Any thing adding to our maritime strength, backed by the approbation of old and experienced naval officers, must be considered an acquisition by the whole of the community, but to professional men peculiarly so, and all will be ready to contribute their meed of praise to the originator of a plan so perfectly novel.
Lang's Tube Scuttles.
During the long war, commencing in the year 1703, and ending in 1815, our sailors suffered much from want of light and air in all ships, more particularly in the smaller classes, on their lower decks, for where the crew were berthed in these, it was total darkness, unless lighted by candles; not only this, but it almost amounted to suffocation in hot climates from want of ventilation; and the same was the case on the orlop decks of line-of-battle ships, and even on their lower gun decks when the guns were housed, and the ports shut. Here the crew were much inconvenienced by the muzzles nf the guns being secured to the clamp above, thus obstructing the light from the old square scuttles
which were placed in the ports. With a view to afford the accommodation so much needed, and to remedy the evil various methods were tried from time to time, without producing the desired effect.
About eighteen years ago, Mr. Lang, then assistant-surveyor of the Nary, invented a tube scuttle of a conical form, perfectly water tight, to be drawn in, or put out from the inside of the vessel when required for air, and always under all circumstances in the worst weather affording liijbt. This was first fitted in a sloop-of-war on the West India station, as an experiment, and being found to answer the purpose, it was afterwards introduced in several ships and vessels of various descriptions, and in 1831, was placed in the Thunderer, of 84, guns, on her orlop deck, on the Vernon frigate's lower deck, Magicienne razee corvette, and other smaller vessels, by which such great benefit and comfort to the health of ships companies have been obtained, that, we undertand, an order has been given directing that all ships of the line shall have them fitted on their orlop decks similar to the Thunderer. This ship, in consequence, of having these scuttles, and a more complete arrangement of the orlop deck, than is usually fitted, was enabled, in addition to her crew, wilhont displacing a gun, to accommodate a regiment of soldiers, on the said orlop deck, and convey them to Gibraltar, when, on the contrary, the Revenge, 74 guns, was obliged to take out her lower deck guns, and leave them iii England to enable her to effect a similar conveyance of troops, her orlop deck being like those of line-of-battle ships, without ventilation or light, encumbered with store rooms, &c, thus reducing the ship in her armament to that of a frigate, until her return to England, for her lower deck guns. In fact, the advantage that will now be gained by the general adoption of this system of ventilating in the British ships-of-war is incalculable, and these tube scuttles being placed between the lower deck ports of line-of-battle ships, will give 'he necessary light, and air, overMhe seamen's mess tables, when the lower deck guns are housed, and the ports closed. Thus the refreshing breeze is iotroduced between decks, instead of the former humid atmosphere.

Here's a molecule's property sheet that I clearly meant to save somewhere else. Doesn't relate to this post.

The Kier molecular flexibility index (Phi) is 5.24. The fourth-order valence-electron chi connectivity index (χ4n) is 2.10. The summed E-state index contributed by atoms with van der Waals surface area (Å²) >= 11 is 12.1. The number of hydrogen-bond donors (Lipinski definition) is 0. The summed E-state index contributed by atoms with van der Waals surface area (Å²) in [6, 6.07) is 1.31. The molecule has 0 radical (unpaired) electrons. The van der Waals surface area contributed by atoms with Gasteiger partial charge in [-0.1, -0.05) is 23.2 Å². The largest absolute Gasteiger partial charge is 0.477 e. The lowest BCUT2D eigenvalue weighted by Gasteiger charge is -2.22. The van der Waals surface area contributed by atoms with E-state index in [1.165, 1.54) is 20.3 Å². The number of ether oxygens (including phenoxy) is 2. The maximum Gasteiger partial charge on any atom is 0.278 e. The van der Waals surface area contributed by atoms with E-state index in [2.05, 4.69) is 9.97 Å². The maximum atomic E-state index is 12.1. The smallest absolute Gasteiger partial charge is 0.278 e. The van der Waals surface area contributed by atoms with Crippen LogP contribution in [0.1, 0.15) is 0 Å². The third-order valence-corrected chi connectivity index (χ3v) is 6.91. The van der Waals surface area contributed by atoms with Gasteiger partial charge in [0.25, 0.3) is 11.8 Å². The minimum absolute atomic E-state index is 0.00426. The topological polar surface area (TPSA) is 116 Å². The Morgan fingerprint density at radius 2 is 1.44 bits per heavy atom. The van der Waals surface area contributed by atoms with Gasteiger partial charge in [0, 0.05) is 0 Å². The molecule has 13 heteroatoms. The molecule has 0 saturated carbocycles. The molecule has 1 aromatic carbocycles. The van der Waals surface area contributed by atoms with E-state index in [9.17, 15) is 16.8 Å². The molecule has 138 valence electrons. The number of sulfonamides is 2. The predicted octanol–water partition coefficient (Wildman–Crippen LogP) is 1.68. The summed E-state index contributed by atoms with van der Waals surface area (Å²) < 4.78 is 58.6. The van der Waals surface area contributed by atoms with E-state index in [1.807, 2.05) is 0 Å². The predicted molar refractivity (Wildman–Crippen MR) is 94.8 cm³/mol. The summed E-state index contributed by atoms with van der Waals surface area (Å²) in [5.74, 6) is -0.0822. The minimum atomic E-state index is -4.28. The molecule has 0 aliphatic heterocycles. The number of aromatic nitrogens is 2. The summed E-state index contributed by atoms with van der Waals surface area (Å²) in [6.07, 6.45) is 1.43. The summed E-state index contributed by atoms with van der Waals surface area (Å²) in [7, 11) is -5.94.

Tube scuttles of the same description having been fitted in steamers, and small sailing vessels' sides; and ventilators, also invented by Mr. Lan», in addition on their decks, a current of air is produced when the hatchways are battened down in bad weather, by which, not only the sailors, but the engineers, and stokers have likewise shared in the advantages of this most useful invention.
Magnetism And Electricity.
The following account of an effect produced on a magnetized piece of iron, during the hurricane of September, 1838, at Nassau, was given me by a friend a short time since and will be found interesting to the scientific world.
A bar of iron about six inches long, and one-eighth inch square, having been given polarity by the majnet, was suspended by a piece of thread from a peg driven into the side of a wooden partition, which lying nearly north and south, allowed the bar to swing freely in the mag